Medieval settlement site on eastern side of Saxon Down


Heritage Category:
Scheduled Monument
List Entry Number:
Date first listed:


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The building or site itself may lie within the boundary of more than one authority.

East Sussex
Lewes (District Authority)
East Sussex
Lewes (District Authority)
National Park:
National Grid Reference:
TQ 44624 10527


Quadrilateral enclosure near Saxon Down, 650m south of New Barn.

Reasons for Designation

Enclosures are man-made works which can date from the Neolithic to the Post Medieval period. They are usually constructed as a means of protection or demarcation whether for animals or humans and are commonly denoted by banks and/or ditches.

Despite partial disturbance by quarrying in the past, the quadrilateral enclosure near Saxon Down survives relatively well in an area of chalk downland with little present day development. As such, the site has a good degree of potential for further archaeological investigation. Despite the uncertainty concerning its identification it is clear that this earthwork is unusual in form and must be considered of archaeological importance. The earthwork will contain archaeological and environmental information relating to the enclosure and the landscape in which it was built. The surrounding area has many archaeological features, which will enhance its significance.


See Details.


This record was the subject of a minor enhancement on 24 February 2015. This record has been generated from an "old county number" (OCN) scheduling record. These are monuments that were not reviewed under the Monuments Protection Programme and are some of our oldest designation records.

The monument includes a quadrilateral enclosure, denoted by a bank and ditch, situated on the north-east slope of a hill between Saxon Cross and Saxon Down on the South Downs.

The enclosure survives as an earthwork and below-ground archaeological remains. Only the west sides and part of the north and south side are now visible as an earthwork; the rest of the enclosure having become in-filled or partly levelled in the recent past. The north and west sides include a bank about 0.6m high and 3m wide. A ditch is visible on the south side, about 0.4m deep and 1.5m wide. There are two bowl barrows, which form a separate scheduled monument, within the bounds of the enclosure. It lies in close proximity to the course of a Roman road, and Roman material, including pottery and oyster shells, have been found in the area in the past. The enclosure is shown on an 1873 Sussex OS map (1:2500) with an ‘Old Chalk Pit’ marked within its confines. In 1939, partial excavation provided evidence of medieval occupation on the site including 13th century pottery, Cornish slate and a louvre. It has traditionally been suggested that the earthwork was the site of a medieval homestead or pastoral enclosure but this is uncertain.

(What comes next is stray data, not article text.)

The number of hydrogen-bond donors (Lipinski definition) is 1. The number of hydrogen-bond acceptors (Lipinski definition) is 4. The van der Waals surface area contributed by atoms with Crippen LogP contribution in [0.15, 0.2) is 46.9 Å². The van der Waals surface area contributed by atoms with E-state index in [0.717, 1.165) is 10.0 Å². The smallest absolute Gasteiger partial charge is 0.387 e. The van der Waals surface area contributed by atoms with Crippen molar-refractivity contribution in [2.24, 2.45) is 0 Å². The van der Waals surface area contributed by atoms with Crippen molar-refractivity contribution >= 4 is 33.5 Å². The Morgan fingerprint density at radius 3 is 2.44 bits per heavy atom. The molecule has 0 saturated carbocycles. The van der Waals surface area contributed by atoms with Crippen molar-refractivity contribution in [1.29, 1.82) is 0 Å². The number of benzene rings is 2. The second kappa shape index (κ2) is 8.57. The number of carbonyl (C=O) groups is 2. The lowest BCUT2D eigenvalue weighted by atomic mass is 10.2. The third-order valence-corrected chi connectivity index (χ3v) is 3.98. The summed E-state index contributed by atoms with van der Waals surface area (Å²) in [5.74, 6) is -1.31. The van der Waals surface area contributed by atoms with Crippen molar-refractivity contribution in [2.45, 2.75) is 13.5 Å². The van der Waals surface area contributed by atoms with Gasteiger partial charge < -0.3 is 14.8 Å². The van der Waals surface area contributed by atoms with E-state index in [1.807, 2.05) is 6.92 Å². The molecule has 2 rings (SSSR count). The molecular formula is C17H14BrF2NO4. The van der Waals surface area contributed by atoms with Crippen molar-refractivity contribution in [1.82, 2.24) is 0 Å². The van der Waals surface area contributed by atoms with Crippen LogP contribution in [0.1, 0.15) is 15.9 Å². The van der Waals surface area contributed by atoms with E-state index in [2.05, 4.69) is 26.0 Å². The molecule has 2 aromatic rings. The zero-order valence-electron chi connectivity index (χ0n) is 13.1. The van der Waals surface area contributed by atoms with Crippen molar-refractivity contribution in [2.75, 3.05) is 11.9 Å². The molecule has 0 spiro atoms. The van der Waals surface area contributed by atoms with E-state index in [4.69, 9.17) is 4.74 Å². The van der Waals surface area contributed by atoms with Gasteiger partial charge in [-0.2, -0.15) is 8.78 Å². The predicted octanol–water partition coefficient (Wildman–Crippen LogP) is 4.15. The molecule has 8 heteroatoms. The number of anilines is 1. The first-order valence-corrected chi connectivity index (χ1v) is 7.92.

The contents of this record have been generated from a legacy data system.

Legacy System number:
ES 406
Legacy System:


East Sussex HER MES1594. NMR TQ41SW11. PastScape 406525.


This monument is scheduled under the Ancient Monuments and Archaeological Areas Act 1979 as amended as it appears to the Secretary of State to be of national importance. This entry is a copy, the original is held by the Department for Digital, Culture, Media and Sport.

End of official listing

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